Diabetes can Affect Sight
If you have diabetes mellitus, your body does not use and store sugar properly. Diabetes can cause high blood-sugar levels, excessive thirst and urination. It can also cause changes in the body's blood vessels, the veins and arteries that carry blood throughout your body.
Because diabetes affects your body in these ways, it can affect vision by causing cataracts, glaucoma and, most importantly, damage to blood vessels inside the eye.
What is Diabetic Retinopathy?
Diabetic retinopathy is a complication of diabetes that is caused by changes in the blood vessels of the eye. The retina is a nerve layer at the back of the eye that senses light and helps to send images to your brain. When blood vessels in the retina are damaged, they may leak fluid or blood, and grow fragile, brush-like branches and scar tissue. This can blur or distort the images that the retina sends to the brain.
People with untreated diabetes are said to be 25 times more at risk for blindness than the general population.
If you have diabetes, it's important to know that today, with improved methods of diagnosis and treatment, only a small percentage of people who develop retinopathy have serious vision problems.
Types of Diabetic Retinopathy
Background retinopathy is an early stage of diabetic retinopathy, where tiny blood vessels within the retina become damaged and leak blood or fluid, causing the retina to swell or to form deposits called exudates. While this stage usually doesn't affect your vision, it can lead to more sight-threatening stages. For this reason, background retinopathy is considered a warning sign.
Sometimes the leaking fluid collects in the macula, the part of the retina the lets us see fine details, like letters or numbers. This problem is macular edema. Reading and close work may become more difficult because of this condition.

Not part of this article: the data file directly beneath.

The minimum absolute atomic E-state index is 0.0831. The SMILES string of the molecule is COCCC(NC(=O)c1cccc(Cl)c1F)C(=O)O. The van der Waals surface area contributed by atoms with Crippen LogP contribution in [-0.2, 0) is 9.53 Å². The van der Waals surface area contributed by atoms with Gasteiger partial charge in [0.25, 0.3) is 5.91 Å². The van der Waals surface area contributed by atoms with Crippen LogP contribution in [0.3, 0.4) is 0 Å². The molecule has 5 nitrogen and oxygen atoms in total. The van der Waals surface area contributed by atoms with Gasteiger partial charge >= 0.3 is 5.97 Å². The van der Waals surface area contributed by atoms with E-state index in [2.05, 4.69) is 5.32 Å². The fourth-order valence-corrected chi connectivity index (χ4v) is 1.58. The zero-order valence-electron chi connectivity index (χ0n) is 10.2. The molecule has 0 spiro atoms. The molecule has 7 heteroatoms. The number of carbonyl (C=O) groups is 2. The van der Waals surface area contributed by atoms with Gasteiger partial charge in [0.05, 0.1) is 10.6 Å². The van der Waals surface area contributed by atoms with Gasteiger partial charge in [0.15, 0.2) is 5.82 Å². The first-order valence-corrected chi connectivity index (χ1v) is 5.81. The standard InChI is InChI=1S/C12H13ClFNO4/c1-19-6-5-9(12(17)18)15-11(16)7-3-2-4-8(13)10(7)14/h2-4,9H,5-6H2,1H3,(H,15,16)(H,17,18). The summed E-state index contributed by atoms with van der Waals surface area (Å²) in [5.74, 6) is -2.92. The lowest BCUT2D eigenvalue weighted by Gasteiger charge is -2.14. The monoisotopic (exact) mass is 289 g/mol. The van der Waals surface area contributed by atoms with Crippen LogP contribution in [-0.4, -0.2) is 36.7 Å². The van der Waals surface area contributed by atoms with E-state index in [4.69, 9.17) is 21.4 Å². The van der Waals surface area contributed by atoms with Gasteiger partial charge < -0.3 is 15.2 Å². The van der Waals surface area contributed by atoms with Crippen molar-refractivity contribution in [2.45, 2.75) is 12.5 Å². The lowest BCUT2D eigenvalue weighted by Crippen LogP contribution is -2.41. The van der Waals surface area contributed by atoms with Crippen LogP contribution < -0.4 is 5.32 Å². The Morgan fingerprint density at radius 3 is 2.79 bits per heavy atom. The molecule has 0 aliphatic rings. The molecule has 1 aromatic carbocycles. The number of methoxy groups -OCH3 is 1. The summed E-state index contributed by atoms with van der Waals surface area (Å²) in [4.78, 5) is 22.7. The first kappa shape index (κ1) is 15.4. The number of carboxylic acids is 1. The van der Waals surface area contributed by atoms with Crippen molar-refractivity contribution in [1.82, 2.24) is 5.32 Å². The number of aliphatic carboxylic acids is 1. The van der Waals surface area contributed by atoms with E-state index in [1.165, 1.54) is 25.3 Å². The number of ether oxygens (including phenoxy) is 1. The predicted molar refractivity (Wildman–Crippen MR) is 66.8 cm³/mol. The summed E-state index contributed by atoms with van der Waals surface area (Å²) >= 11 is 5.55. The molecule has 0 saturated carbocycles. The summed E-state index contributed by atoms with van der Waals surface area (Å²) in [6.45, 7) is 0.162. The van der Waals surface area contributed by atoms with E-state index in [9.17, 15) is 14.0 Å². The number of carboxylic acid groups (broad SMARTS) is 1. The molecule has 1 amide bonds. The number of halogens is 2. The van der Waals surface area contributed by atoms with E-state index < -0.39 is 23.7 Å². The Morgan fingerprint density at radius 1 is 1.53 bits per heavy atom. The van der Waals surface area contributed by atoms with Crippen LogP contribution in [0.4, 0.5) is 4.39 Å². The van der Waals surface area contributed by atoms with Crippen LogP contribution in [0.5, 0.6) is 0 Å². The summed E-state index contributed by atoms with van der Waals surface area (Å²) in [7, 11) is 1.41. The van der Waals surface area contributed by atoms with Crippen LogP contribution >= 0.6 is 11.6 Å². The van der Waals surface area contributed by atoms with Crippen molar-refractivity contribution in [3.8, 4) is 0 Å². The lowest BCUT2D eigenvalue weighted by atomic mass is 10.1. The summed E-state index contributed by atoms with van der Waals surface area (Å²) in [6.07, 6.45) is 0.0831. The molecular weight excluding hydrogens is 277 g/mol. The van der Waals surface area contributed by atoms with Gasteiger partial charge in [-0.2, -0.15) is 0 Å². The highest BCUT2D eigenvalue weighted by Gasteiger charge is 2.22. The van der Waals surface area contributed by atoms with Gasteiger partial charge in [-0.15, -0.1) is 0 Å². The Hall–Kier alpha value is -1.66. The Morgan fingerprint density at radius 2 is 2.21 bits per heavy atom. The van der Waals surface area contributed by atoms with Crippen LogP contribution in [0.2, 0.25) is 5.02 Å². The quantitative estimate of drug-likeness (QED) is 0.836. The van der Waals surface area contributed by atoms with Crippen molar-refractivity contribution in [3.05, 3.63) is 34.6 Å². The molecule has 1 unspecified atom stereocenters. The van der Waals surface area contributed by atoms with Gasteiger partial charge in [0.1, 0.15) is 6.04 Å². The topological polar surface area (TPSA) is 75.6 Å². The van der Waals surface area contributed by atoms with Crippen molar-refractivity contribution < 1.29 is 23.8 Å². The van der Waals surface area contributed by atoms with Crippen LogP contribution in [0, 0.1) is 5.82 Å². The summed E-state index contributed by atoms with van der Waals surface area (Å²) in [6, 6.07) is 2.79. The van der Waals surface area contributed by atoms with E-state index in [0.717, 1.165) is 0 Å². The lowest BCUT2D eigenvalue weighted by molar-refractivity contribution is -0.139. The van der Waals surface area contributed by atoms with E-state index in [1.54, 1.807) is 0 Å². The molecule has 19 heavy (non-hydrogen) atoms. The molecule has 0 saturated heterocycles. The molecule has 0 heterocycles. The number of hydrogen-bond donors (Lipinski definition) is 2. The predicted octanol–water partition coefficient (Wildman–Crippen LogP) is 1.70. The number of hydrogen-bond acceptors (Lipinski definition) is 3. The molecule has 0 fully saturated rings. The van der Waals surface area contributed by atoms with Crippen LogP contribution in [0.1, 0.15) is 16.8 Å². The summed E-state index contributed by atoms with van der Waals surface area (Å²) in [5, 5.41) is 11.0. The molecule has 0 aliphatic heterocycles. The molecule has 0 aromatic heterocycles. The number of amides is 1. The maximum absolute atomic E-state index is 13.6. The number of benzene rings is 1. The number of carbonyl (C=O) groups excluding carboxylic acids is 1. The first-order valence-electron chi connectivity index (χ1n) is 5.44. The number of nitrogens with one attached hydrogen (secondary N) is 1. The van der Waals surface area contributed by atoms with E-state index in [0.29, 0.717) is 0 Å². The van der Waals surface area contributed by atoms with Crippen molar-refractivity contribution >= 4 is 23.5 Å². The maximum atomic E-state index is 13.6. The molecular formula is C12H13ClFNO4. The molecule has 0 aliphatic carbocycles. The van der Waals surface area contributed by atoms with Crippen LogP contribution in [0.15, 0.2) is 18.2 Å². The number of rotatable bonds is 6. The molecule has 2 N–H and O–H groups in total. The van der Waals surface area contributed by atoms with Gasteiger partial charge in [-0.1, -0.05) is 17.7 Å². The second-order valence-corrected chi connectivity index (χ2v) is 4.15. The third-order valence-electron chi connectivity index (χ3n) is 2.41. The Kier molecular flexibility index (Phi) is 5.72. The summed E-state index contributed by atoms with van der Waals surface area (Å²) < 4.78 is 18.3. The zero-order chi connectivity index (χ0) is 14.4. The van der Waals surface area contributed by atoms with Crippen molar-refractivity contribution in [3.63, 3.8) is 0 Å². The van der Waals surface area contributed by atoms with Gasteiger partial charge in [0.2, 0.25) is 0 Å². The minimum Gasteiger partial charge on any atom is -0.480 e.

Proliferative retinopathy describes the changes that occur when new, abnormal blood vessels begin growing on the surface of the retina called neovascularizaion. These new blood vessels have weaker walls and may break and bleed. The vitreous is the clear, jelly-like substance that fills the center of the eye. Leaking blood can cloud the vitreous and partially block the light passing through the pupil towards the retina, causing blurred and distorted images.
These abnormal blood vessels may grow scar tissue that can pull the retina away from the back of the eye. This is called a retinal detachment. If left untreated, a retinal detachment can cause severe vision loss.
Abnormal blood vessels may also grow around the pupil (on the iris) causing glaucoma by increasing pressure within the eye.
Proliferative diabetic retinopathy is the most serious form of diabetic retinal disease. It affects up to 20% of diabetics and can cause severe loss of sight, including blindness.
How Is Diabetic Retinopathy Treated?
Your ophthalmologist will consider:
• Your age;
• Your medical history;
• Your lifestyle;
• How much your retina is damaged.
In many cases treatment is not necessary, but you will need to continue having regular eye exams. In other cases, treatment is recommended to stop the damage of diabetic retinopathy and improve sight whenever possible.
Laser Surgery: This procedure is often helpful in treating diabetic retinopathy. A powerful beam of laser light is focused on the damaged retina. Small bursts of the laser's beam seal leaking retinal vessels to reduce macular edema. This is called photocoagulation.
For abnormal blood vessel growth (neovascularization), the laser beam bursts are scattered throughout the side areas of the retina. The small laser scars reduce the abnormal blood vessel growth and help bond the retina to the back of the eye, preventing retinal detachment.
Laser surgery may be performed in your ophthalmologist's office or an outpatient clinic. If diabetic retinopathy is detected early, laser surgery slows down vision loss. Even in the more advanced stages of the disease (proliferative retinopathy), it reduces the chance of severe visual impairment.
What Is Your Part In Treatment?
Successful care of diabetic retinopathy depends on more than early treatment by your ophthalmologist. Your attitude and attention to medications and diet are essential. You must maintain blood sugar levels, avoid smoking and watch your blood pressure.